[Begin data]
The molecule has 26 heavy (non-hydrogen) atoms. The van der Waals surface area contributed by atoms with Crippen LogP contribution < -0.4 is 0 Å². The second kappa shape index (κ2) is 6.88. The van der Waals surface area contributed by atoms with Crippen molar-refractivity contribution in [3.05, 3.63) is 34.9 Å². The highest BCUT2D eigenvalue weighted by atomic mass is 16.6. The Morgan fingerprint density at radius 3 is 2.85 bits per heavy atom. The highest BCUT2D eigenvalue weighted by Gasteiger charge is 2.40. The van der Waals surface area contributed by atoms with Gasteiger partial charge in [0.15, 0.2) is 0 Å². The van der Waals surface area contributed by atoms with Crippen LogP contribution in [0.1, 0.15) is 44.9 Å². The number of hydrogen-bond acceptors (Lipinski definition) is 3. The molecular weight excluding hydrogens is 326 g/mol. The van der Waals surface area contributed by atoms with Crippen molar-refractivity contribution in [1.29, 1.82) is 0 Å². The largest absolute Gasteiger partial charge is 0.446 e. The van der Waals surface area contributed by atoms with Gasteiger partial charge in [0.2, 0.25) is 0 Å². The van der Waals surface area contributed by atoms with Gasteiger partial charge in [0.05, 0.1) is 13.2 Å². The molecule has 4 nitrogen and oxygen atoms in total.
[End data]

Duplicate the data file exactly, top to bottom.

The molecule has 26 heavy (non-hydrogen) atoms. The van der Waals surface area contributed by atoms with Crippen LogP contribution < -0.4 is 0 Å². The second kappa shape index (κ2) is 6.88. The van der Waals surface area contributed by atoms with Crippen molar-refractivity contribution in [3.05, 3.63) is 34.9 Å². The highest BCUT2D eigenvalue weighted by atomic mass is 16.6. The Morgan fingerprint density at radius 3 is 2.85 bits per heavy atom. The highest BCUT2D eigenvalue weighted by Gasteiger charge is 2.40. The van der Waals surface area contributed by atoms with Gasteiger partial charge in [0.15, 0.2) is 0 Å². The van der Waals surface area contributed by atoms with Crippen LogP contribution in [0.1, 0.15) is 44.9 Å². The number of hydrogen-bond acceptors (Lipinski definition) is 3. The molecular weight excluding hydrogens is 326 g/mol. The van der Waals surface area contributed by atoms with Crippen molar-refractivity contribution in [1.29, 1.82) is 0 Å². The largest absolute Gasteiger partial charge is 0.446 e. The van der Waals surface area contributed by atoms with Gasteiger partial charge in [0.2, 0.25) is 0 Å². The van der Waals surface area contributed by atoms with Gasteiger partial charge in [0.05, 0.1) is 13.2 Å². The molecule has 4 nitrogen and oxygen atoms in total.